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Calais Jungle crisis - Dover and Deal MP Charlie Elphicke and French regional leader Xavier Bertrand meet

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Politicians who met today to discuss how to solve the Calais migrant crisis have decided the Jungle camp needs to be closed.

The talks also concluded people traffickers need to be targeted, and migrants should be helped to get back to their own countries.

The Anglo-French meeting at the Calais ferry terminal involved Kent MP Charlie Elphicke and French region leader Xavier Bertrand.

Migrants at Calais. Picture: Oli Scarff/Getty Images
Migrants at Calais. Picture: Oli Scarff/Getty Images

Mr Bertrand said: "The people of Calais cannot wait any longer."

Dover and Deal MP Charlie Elphicke said: "For too long tourists and truckers have been terrorised. Its high time the traffickers' petrol bombing of lorries and and threats with machetes was stopped.

"I watched in shock as a migrant accosted a Mercury reporter for his camera. Even a Danish woman reporter was told to leave the camp by migrants because of her dress."

Also at the meeting were representatives of P&O and DFDS, Calais Mayor Natacha Bouchart and Port of Dover chief Tim Waggott.

The plans will be put forward to both British and French governments. No formal date for the closure of the Jungle was announced.

Reporter Sam Lennon's experience of The Jungle

There is no exaggeration that The Jungle is a squalid Third World shanty town.

Set near a flyover of a main port road to Calais, the N216, on the outskirts of the town it is a sprawling informal community with ramshackle homes, mainly tents and many distinctively blue.

It is in a dunes area close to the sea so literally looks like a desert township.

On a nearby wall are the huge graffitied words "London calling."

Inhabitants are mostly young African and Asian men. I am there with Dover and Deal MP Charlie Elphicke as he attends a conference on the town's ferry terminal.

Earlier, Mr Elphicke was doing interview set pieces at the main entrance to the camp.

I approached some of the migrants coming in and out out to ask them which countries they were from and why they wanted to come to England.

They refused to talk to me, saying "not today".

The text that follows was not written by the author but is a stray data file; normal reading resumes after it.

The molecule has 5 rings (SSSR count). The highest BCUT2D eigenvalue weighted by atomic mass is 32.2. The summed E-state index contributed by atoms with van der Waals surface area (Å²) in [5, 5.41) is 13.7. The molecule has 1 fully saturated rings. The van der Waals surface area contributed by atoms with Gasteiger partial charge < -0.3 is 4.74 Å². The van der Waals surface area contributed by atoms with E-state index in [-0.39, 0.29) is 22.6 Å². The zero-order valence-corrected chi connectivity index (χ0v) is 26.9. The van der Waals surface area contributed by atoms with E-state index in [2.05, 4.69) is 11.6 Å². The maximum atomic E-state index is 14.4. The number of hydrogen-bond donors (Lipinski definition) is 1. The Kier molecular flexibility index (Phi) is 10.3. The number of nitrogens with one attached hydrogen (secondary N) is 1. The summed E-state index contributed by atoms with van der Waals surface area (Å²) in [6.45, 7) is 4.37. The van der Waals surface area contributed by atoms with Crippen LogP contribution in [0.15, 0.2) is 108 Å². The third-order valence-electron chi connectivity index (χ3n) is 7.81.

I climbed a hillock to get some panoramic footage of the camp and I was approached by a man with an Indian sounding accent.

I couldn't understand what he was saying but he suddenly grabbed my camera and rapidly deleted all the footage and stills I had taken so far.

He said something I didn't quite catch but it sounded like the others would "get me".

I retreated and tried again to film more from a discreet distance. I stayed close to tough-looking riot cops.

When I ventured back to the camp entrance I filmed again and an Asian migrant said to me "people don't like you filming here".

Another Asian-looking young man started pulling down my camera, creating upside-down images.

Time to retreat again as my appearance with a camera was like a red rag to a bull.

The Jungle lives up to its reputation as a frightening place, steeped in tension.

Lorry drivers coming into the port are under constant attack from migrants, steered by people traffickers, trying to break into their vehicles to sneak into Britain.

Mr Elphicke previously demanded that two main sources of the problem are tackled - closing down the Jungle migrant camp at Calais, which has now swollen to 9,000 people, and going directly after the people smugglers whom he believes are the chief culprits.

British Immigration Minister Robert Goodwill has just announced plans to build a 4m high double wall to keep migrants off the Calais port road.

The Calais conference with MP Elphicke and French regional leader Xavier Bertrand
The Calais conference with MP Elphicke and French regional leader Xavier Bertrand

But Mr Elphicke has said that high fences already put up has meant that lorries are targeted further down the road.

France’s interior minister Bernard Cazeneuve’s has vowed to dismantle the camp “as quickly as possible” but has not set a timetable for this.

This has been welcomed in a joint statement by the Port of Dover and the ferry companies P&O Ferries and DFDS Seaways.

Charlie Elphicke MP
Charlie Elphicke MP

Mr Elphicke says that dismantling the camp would remove the magnet for migrants.

While it is migrants who are seen breaking into lorries and are being accused of attacking truckers Mr Elphicke believes the problem is being driven by the people smugglers who he says are practicing a trade of “modern day slavery.”

The MP says that some migrants, after being smuggled into Britain, end up having to work in brothels and fruit fields.

He is calling for them to be jailed for at least 20 years and for all their assets to be seized.

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